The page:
Climate & Ocean


JetYak

Autonomous vehicles explore places too dangerous for humans. Here, JetYak embarks on a survey mission along the Sarqardliup glacier in…

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40 Years Ago, Scientists at WHOI Predicted Climate Change

The Conversation

Forty years ago, a group of climate scientists sat down at Woods Hole Oceanographic Institution in Massachusetts for the first meeting of the “Ad Hoc Group on Carbon Dioxide and Climate.” It led to the preparation of what became known as the Charney Report – the first comprehensive assessment of global climate change due to carbon dioxide.

Mining climate clues from our whaling past

Climate scientists work with historians to tap weather records from old New England whaling logbooks. They hope to leverage the historical data to gain new insights into modern-day climate conditions.

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Knee-Deep

WHOI engineer Chris Basque deploys instruments for the Ocean Observatories Initiative (OOI) Global Array as waves crash board the R/V Nathaniel B.…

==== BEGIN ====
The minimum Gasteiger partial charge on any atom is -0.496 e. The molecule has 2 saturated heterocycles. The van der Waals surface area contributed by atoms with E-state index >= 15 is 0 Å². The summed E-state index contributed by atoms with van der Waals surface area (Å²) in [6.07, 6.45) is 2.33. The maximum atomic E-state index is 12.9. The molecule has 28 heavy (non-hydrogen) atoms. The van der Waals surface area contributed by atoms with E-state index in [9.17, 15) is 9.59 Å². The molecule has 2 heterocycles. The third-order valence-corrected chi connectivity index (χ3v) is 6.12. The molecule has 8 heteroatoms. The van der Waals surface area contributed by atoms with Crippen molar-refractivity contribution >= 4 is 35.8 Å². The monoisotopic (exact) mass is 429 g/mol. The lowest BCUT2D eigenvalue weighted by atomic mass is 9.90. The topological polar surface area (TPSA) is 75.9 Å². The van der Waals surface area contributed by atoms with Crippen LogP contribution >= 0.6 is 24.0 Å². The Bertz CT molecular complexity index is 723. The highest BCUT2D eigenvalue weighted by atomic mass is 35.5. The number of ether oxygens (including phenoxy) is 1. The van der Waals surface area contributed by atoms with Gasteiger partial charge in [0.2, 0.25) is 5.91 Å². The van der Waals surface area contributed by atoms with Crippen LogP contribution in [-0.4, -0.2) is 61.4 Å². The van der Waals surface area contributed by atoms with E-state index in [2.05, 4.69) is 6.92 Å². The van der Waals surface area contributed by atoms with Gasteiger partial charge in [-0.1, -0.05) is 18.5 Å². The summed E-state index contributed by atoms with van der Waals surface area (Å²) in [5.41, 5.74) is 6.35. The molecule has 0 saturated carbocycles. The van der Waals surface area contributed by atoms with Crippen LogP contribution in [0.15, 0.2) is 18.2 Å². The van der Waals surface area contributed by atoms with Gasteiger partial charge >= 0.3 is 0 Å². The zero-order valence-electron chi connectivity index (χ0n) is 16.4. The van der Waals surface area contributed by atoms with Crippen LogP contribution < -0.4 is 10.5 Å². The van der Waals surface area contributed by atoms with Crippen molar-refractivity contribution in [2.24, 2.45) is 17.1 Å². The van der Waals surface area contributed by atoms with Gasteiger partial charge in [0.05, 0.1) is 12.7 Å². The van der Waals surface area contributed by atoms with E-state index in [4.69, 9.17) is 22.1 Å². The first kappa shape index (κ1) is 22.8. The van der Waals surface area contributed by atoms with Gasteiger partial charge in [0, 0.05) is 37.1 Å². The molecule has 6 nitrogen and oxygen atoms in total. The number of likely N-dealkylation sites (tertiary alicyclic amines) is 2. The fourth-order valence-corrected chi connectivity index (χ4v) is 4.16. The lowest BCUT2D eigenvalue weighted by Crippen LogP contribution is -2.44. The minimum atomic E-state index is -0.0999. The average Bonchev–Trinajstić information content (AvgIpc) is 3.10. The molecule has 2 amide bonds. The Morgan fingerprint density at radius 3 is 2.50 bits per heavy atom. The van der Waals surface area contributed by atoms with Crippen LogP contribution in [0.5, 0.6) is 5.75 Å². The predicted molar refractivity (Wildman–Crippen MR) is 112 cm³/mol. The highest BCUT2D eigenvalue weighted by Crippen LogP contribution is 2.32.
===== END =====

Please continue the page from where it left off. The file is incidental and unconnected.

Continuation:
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Study Finds No Direct Link Between North Atlantic Ocean Currents, Sea Level Along New England Coast

A new study by the Woods Hole Oceanographic Institution (WHOI) clarifies what influence major currents in the North Atlantic have on sea level along the northeastern United States. The study, published June 13 in the journal Geophysical Research Letters, examined both the strength of the Atlantic Meridional Overturning Circulation (AMOC)—a conveyor belt of currents that move warmer waters north and cooler waters south in the Atlantic—and historical records of sea level in coastal New England.

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